It was a hot, sunny day and I was delighted that our meeting room had windows, which looked out onto a very green Central Park—the oasis in midtown Manhattan. It was July 14, just three days before Malaysia Airlines Flight 17 would explode into millions of pieces in the skies over Ukraine, a target of a missile deployed by a faction in a civil war.
It was a good thing our Beyond Borders Summit—a gathering of senior meeting executives who wanted to benchmark their global planning practices against their peers—took place before the tragedy. Risk management was already top of mind for those in the room who have been profoundly aware since 9/11 that the burden of safety rests with them every time they send someone—American or not—to a meeting.
In fact, said Gregg Talley, president and CEO of Talley Management Group in his opening remarks that morning, risk mitigation “is the single biggest shift in our jobs over the past 20 years.”
Meeting industrysites buzzed for days around the incident, having discovered that at least six of the victims were on their way to the 20th International AIDS Conference (AIDS 2014) in Melbourne, Australia. The victims included a past president of the International AIDS Society, the association that organizes the meeting.
We all felt an immeasurable loss for the senseless killing of 298 souls that day, but two postings were especially poignant to me.
Kevin Iwamoto, vice president of industry strategy at Lanyon Solutions Inc., wrote on MeetingsNet’s LinkedIn site: “I wonder if it will come to a point where the conference organizers need to also be part of the mitigation process where they have air travel information in advance to see how many delegates, speakers, etc., are attending and flying on what flights and carriers? Knowing is one thing, but enforcement is another and there is the data privacy factor too, especially internationally...a very complex and sadly tragic reality in our business.”
While many corporations have such travel policies in place, it is impossible to expect nonprofit organizations such as the International AIDS Society to get its arms around thousands of independent travelers’ plans.
Managing the Meeting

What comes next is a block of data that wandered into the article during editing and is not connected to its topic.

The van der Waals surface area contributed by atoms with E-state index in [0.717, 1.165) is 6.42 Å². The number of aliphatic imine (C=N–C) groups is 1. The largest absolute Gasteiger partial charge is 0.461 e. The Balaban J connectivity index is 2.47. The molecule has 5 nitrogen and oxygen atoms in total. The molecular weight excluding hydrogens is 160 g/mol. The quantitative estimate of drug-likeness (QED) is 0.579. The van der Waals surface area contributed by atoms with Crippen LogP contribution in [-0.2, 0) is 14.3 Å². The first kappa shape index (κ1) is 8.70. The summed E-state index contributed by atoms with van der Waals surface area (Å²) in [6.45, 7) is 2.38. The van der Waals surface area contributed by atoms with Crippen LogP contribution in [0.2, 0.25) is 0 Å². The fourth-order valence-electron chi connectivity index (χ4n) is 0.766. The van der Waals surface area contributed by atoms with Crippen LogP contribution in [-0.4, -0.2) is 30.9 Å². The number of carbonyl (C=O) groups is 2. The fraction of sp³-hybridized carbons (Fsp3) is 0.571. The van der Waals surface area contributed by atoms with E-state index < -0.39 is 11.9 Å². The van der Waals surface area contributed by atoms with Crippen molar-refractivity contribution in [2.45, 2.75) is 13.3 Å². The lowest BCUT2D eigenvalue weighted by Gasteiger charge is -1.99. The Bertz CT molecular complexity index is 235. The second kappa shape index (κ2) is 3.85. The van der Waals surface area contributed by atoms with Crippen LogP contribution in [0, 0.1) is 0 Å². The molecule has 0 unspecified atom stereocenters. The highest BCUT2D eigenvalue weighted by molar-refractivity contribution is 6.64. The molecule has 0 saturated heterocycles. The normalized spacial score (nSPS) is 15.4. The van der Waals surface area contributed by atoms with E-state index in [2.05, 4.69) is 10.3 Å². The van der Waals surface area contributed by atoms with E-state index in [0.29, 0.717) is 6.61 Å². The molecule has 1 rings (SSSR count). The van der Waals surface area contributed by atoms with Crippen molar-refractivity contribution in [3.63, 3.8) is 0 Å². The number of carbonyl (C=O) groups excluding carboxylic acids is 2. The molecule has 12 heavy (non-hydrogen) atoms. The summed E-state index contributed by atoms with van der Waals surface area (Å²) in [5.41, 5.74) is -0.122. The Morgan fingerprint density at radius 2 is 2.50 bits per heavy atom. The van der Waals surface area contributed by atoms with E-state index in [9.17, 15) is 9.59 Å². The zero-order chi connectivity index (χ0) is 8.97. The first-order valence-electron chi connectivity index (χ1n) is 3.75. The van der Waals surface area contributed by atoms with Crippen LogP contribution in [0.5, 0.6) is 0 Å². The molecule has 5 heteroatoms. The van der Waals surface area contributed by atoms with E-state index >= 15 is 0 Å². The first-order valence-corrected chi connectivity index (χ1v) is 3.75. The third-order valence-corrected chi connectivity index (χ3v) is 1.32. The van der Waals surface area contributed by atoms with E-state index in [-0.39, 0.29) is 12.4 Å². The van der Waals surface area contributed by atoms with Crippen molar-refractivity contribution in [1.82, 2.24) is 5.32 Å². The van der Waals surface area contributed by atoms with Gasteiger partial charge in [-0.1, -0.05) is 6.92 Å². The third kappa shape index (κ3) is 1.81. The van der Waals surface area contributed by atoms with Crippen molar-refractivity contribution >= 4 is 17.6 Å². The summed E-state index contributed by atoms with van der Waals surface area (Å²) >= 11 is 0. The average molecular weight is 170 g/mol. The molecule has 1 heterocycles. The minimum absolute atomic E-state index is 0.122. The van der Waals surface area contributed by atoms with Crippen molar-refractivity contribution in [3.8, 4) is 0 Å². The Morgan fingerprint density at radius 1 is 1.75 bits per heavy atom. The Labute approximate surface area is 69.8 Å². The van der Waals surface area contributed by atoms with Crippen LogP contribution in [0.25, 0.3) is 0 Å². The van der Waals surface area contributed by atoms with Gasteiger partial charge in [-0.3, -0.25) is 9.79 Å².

Joan Eisenstodt, hospitality and meetings industry trainer, facilitator, and risk management consultant, wrote about the emotional toll on those left behind, not only the family and friends of the victims, but those at the conference. (The conference went on, dedicated to the victims.) “There is the horrible issue of those who a) made it to the conference who will mourn and need counseling, and decisions about whether or not to proceed with the conference or how to handle the absence of presenters; and b) those who were to fly later and will not attend because they are either fearful or their families or research facilities or hospitals cannot afford to lose more personnel.
“On the one hand, many of us in this industry plan for the worst-case scenario. Would this have been in my emergency plans? Probably not like this.
“Even if the loss is not 'personal'—that is, even if one didn't directly know a person who died or who had a tragedy—we have empathy and we feel the losses. How could one not? And when the loss is so personal, as it was with the AIDS conference, how could everyone there not need time to grieve, process, and to talk with others?
We have to ensure that we are able to manage the logistics of an accident or tragedy and the emotions while putting our own grief on hold.”
Adding yet another skill set to the multiple roles of meeting planner: grief counselor. We thank you, and all those who comfort anyone in pain, through times of trouble.